Van Halen – A Different Kind of Truth (2012) – an album review

Just when you thought it was safe to let your daughters outside, here comes the triumphant return of Van Halen, with original vocalist David Lee Roth back in harness and assless chaps. Hell may truly have frozen over, but the classic combination of Eddie and Diamond Dave might just be enough to keep civilization from another ice age.

tl;dr Version: I don’t care what anyone else says; this album could have sucked, but it’s actually exactly what it says on the tin.

‘Splain, Lucy Version: Fans have been clambering for a reunion of the classic Roth-era Van Halen, and with this album, they almost get that. Mike Anthony is no longer in the band, and his distinctive bass playing and especially his high vocal harmonies are sorely missed, but Wolfgang plays pretty well, and the old war horses, Eddie, Alex and Dave are in top form. Even Dave’s lyrics feel like classic VH lyrics, which is something even he had lost the plot on in his solo albums of late.

Boring Version: I should tell you off the top that I’ve been a fan of Van Halen from the day their first album came into our house back around 1978-79. A metric fuckton of rock music got played around the house in those days, but those first two VH albums left an indelible mark on me that has barely faded over the years. And I’ve been a fan all along the way, right up to the Gary Cherone album, which though uneven, had some cool ideas on it. I was a fan of the Hagar-era, with no conflicts over the disparity in sound between Roth-era and Hagar-era VH. It just didn’t matter to me.

However, in recent years, Iill admit to having become increasingly apathetic to the whole Van Halen saga. The numerous reunions that failed to produce anything more than a live album or a couple of tracks that wound up on a greatest hits package; the dismissal of Mike Anthony; the long years of waiting for a follow-up to all that experimenting Eddie and Alex did on Balance… somehow, it just felt like the book had been finished and no one had had the good grace to simply put a ‘The End’ on it and call it a day.

So when I heard that David Lee Roth and Eddie Van Halen had patched things up and recommenced working together, I was a bit dubious. I figured people were wishing a little too hard for something that couldn’t happen. If stellar outtake tracks like Can’t Get That Stuff Anymore and especially Me Wise Magic couldn’t spur a proper reunion album, what in the world made folks think another decade would do the trick?

With the inception of Chickenfoot, it seemed like the spirit of Van Halen was going to be carried on by an outfit that paradoxically had no Van Halens in it. Not a bad legacy, as Chickenfoot are an excellent band I plan on reviewing shortly. However, despite also being a huge fan of Joe Satriani, nevertheless, something quintessential was still missing.

And now I know what that something is: This album right here. For anyone who cared enough to ask, here is your answer.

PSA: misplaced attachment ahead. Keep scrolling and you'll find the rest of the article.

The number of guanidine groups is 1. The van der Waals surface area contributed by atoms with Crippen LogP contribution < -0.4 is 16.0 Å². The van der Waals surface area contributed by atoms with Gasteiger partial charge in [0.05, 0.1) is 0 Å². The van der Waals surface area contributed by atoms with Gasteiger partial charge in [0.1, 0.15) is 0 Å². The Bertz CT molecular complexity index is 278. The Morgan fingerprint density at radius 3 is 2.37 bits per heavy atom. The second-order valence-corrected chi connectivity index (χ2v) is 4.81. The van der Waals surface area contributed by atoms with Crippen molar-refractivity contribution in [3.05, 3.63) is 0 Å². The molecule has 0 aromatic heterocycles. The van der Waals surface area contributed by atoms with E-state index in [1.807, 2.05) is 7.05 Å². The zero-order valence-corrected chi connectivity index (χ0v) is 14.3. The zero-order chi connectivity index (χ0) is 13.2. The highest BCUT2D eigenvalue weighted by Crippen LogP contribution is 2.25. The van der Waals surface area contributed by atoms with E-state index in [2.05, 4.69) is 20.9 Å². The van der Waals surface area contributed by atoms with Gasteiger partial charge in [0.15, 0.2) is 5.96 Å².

THE REVIEW
Tattoo is the lead-off track, and it sounds like classic solo David Lee Roth, merely featuring Eddie on guitar, but it’s a great little ditty. Some clever word play, which we wouldn’t accept less of from Dave. There is a little bit of Diver Down and 1984 in the DNA of this number, but as I said, it feels more like solo Dave to me. It’s probably mostly down the harmonies lacking Mike’s higher pitch, which would have cinched it. It’s got such a huge hook to it, you can’t ignore it, even though the guitar melody sounds like it was cloned from Unchained. Fun, but not what I came to hear.

She’s the Woman opens with a pretty cool riff that definitely takes up back to the harder-rocking side of Roth-era VH. There’s a bit of Take Your Whiskey Home in here, and it’s got a classic Roth neurotic lyric about the kind of girl you expect him to get all unsprung over, though I often wonder if any such woman ever existed. Having met a number who came in a close second, I’m still not sure. Wolfgang’s bass playing sounds pretty good here, and I’d even go so far as to say it’s the main feature of this number.

You And Your Blues has an opening that actually sounds a little like a Hagar-era number, complete with an intro that sounds like Dave singing a Hagar Era number, but the refrain and chorus are something else, something more like what we heard on that Greatest hits package. That means this is what I came to hear. The bridge is especially interesting, with a fantastic guitar solo that reminds us why Eddie won all of those awards. He still knows how to play that thing. There’s a chorus hook here that again sounds like it’s missing Mike Anthony, but it’s more effective here than it was in Tattoo. And that guitar lick Eddie plays is like something straight off of Balance, so again, this one works for me.

China Town is a hands down balls out heavy metal rocker, the likes of which we haven’t heard much of from Eddie in the last while. Hagar did one or two of these, but they were kind of the signature of the Roth Era (well, that and the covers), so here’s the heavy metal, and they nail it, with another cheeky Diamond Dave lyric taking me back to Fair Warning. More great bass playing, but this tune is a serious workout for Alex and Eddie, as well. I’m actually really glad they got one of these on here. It wouldn’t have felt like a proper Roth-era VH album without it. Big squealing Bad Horsie outro.